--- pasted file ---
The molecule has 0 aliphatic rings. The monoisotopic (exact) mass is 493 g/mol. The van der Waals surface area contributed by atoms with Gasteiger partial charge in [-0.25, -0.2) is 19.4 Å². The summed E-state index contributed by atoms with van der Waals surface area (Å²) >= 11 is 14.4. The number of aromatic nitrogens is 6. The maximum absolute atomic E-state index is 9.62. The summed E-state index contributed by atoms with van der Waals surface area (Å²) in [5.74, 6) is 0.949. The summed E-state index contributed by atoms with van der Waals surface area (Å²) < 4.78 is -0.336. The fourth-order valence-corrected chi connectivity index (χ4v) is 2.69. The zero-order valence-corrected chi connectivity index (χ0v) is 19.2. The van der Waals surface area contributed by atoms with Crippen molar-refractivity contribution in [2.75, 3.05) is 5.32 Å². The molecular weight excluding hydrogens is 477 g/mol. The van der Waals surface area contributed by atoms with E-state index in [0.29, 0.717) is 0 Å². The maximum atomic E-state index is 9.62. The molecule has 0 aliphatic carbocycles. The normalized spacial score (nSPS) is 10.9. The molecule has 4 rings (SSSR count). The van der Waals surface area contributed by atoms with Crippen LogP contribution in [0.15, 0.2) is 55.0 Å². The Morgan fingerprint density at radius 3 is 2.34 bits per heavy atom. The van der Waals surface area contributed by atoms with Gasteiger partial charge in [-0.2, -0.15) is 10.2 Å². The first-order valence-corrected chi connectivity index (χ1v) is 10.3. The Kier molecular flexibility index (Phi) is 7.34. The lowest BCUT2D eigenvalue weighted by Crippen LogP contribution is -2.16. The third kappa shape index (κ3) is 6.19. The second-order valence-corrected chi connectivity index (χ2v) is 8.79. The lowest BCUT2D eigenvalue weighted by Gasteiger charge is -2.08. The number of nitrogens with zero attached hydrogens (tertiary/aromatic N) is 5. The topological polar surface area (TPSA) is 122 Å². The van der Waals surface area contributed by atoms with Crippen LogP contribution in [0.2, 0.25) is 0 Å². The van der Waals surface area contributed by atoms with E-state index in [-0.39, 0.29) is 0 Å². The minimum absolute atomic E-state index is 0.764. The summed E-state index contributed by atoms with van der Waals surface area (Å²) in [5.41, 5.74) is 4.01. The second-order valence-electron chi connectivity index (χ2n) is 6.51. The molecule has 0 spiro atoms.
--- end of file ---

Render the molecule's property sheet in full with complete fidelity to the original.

The molecule has 0 aliphatic rings. The monoisotopic (exact) mass is 493 g/mol. The van der Waals surface area contributed by atoms with Gasteiger partial charge in [-0.25, -0.2) is 19.4 Å². The summed E-state index contributed by atoms with van der Waals surface area (Å²) >= 11 is 14.4. The number of aromatic nitrogens is 6. The maximum absolute atomic E-state index is 9.62. The summed E-state index contributed by atoms with van der Waals surface area (Å²) in [5.74, 6) is 0.949. The summed E-state index contributed by atoms with van der Waals surface area (Å²) < 4.78 is -0.336. The fourth-order valence-corrected chi connectivity index (χ4v) is 2.69. The zero-order valence-corrected chi connectivity index (χ0v) is 19.2. The van der Waals surface area contributed by atoms with Crippen molar-refractivity contribution in [2.75, 3.05) is 5.32 Å². The molecular weight excluding hydrogens is 477 g/mol. The van der Waals surface area contributed by atoms with E-state index in [0.29, 0.717) is 0 Å². The maximum atomic E-state index is 9.62. The molecule has 0 aliphatic carbocycles. The normalized spacial score (nSPS) is 10.9. The molecule has 4 rings (SSSR count). The van der Waals surface area contributed by atoms with Crippen LogP contribution in [0.15, 0.2) is 55.0 Å². The Morgan fingerprint density at radius 3 is 2.34 bits per heavy atom. The van der Waals surface area contributed by atoms with Gasteiger partial charge in [-0.2, -0.15) is 10.2 Å². The first-order valence-corrected chi connectivity index (χ1v) is 10.3. The Kier molecular flexibility index (Phi) is 7.34. The lowest BCUT2D eigenvalue weighted by Crippen LogP contribution is -2.16. The third kappa shape index (κ3) is 6.19. The second-order valence-corrected chi connectivity index (χ2v) is 8.79. The lowest BCUT2D eigenvalue weighted by Gasteiger charge is -2.08. The number of nitrogens with zero attached hydrogens (tertiary/aromatic N) is 5. The topological polar surface area (TPSA) is 122 Å². The van der Waals surface area contributed by atoms with Crippen LogP contribution in [0.2, 0.25) is 0 Å². The van der Waals surface area contributed by atoms with E-state index in [-0.39, 0.29) is 0 Å². The minimum absolute atomic E-state index is 0.764. The summed E-state index contributed by atoms with van der Waals surface area (Å²) in [5.41, 5.74) is 4.01. The second-order valence-electron chi connectivity index (χ2n) is 6.51. The molecule has 0 spiro atoms.